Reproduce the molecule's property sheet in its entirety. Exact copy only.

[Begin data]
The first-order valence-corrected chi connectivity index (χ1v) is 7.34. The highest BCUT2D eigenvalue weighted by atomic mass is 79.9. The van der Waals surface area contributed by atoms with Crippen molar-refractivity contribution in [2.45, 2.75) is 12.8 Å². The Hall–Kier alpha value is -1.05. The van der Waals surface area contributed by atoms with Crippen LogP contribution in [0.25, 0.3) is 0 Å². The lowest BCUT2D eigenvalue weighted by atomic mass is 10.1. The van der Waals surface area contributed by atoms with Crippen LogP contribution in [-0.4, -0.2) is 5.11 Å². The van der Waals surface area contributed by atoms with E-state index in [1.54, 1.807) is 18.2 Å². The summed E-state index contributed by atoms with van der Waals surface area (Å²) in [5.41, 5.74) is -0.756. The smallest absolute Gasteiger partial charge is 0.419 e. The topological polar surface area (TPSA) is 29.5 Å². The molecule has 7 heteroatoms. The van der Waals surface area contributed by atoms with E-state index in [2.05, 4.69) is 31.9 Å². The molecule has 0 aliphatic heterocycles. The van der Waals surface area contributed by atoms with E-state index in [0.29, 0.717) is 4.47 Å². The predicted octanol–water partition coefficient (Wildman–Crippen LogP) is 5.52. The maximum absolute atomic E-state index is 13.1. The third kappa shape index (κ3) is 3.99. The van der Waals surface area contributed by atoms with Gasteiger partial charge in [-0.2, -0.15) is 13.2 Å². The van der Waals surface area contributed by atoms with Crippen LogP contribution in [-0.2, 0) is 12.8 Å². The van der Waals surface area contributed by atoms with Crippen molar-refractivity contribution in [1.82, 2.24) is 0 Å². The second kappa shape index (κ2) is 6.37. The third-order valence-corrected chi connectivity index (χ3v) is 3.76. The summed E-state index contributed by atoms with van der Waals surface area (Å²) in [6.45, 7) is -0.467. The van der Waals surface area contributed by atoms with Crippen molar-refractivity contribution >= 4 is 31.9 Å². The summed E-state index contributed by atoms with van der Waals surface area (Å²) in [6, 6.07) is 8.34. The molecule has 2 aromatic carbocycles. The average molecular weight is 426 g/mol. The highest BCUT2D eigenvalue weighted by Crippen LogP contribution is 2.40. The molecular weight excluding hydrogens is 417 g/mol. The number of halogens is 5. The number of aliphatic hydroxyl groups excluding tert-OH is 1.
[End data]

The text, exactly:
The first-order valence-corrected chi connectivity index (χ1v) is 7.34. The highest BCUT2D eigenvalue weighted by atomic mass is 79.9. The van der Waals surface area contributed by atoms with Crippen molar-refractivity contribution in [2.45, 2.75) is 12.8 Å². The Hall–Kier alpha value is -1.05. The van der Waals surface area contributed by atoms with Crippen LogP contribution in [0.25, 0.3) is 0 Å². The lowest BCUT2D eigenvalue weighted by atomic mass is 10.1. The van der Waals surface area contributed by atoms with Crippen LogP contribution in [-0.4, -0.2) is 5.11 Å². The van der Waals surface area contributed by atoms with E-state index in [1.54, 1.807) is 18.2 Å². The summed E-state index contributed by atoms with van der Waals surface area (Å²) in [5.41, 5.74) is -0.756. The smallest absolute Gasteiger partial charge is 0.419 e. The topological polar surface area (TPSA) is 29.5 Å². The molecule has 7 heteroatoms. The van der Waals surface area contributed by atoms with E-state index in [2.05, 4.69) is 31.9 Å². The molecule has 0 aliphatic heterocycles. The van der Waals surface area contributed by atoms with E-state index in [0.29, 0.717) is 4.47 Å². The predicted octanol–water partition coefficient (Wildman–Crippen LogP) is 5.52. The maximum absolute atomic E-state index is 13.1. The third kappa shape index (κ3) is 3.99. The van der Waals surface area contributed by atoms with Gasteiger partial charge in [-0.2, -0.15) is 13.2 Å². The van der Waals surface area contributed by atoms with Crippen LogP contribution in [-0.2, 0) is 12.8 Å². The van der Waals surface area contributed by atoms with Crippen molar-refractivity contribution in [1.82, 2.24) is 0 Å². The second kappa shape index (κ2) is 6.37. The third-order valence-corrected chi connectivity index (χ3v) is 3.76. The summed E-state index contributed by atoms with van der Waals surface area (Å²) in [6.45, 7) is -0.467. The van der Waals surface area contributed by atoms with Crippen molar-refractivity contribution >= 4 is 31.9 Å². The summed E-state index contributed by atoms with van der Waals surface area (Å²) in [6, 6.07) is 8.34. The molecule has 2 aromatic carbocycles. The average molecular weight is 426 g/mol. The highest BCUT2D eigenvalue weighted by Crippen LogP contribution is 2.40. The molecular weight excluding hydrogens is 417 g/mol. The number of halogens is 5. The number of aliphatic hydroxyl groups excluding tert-OH is 1.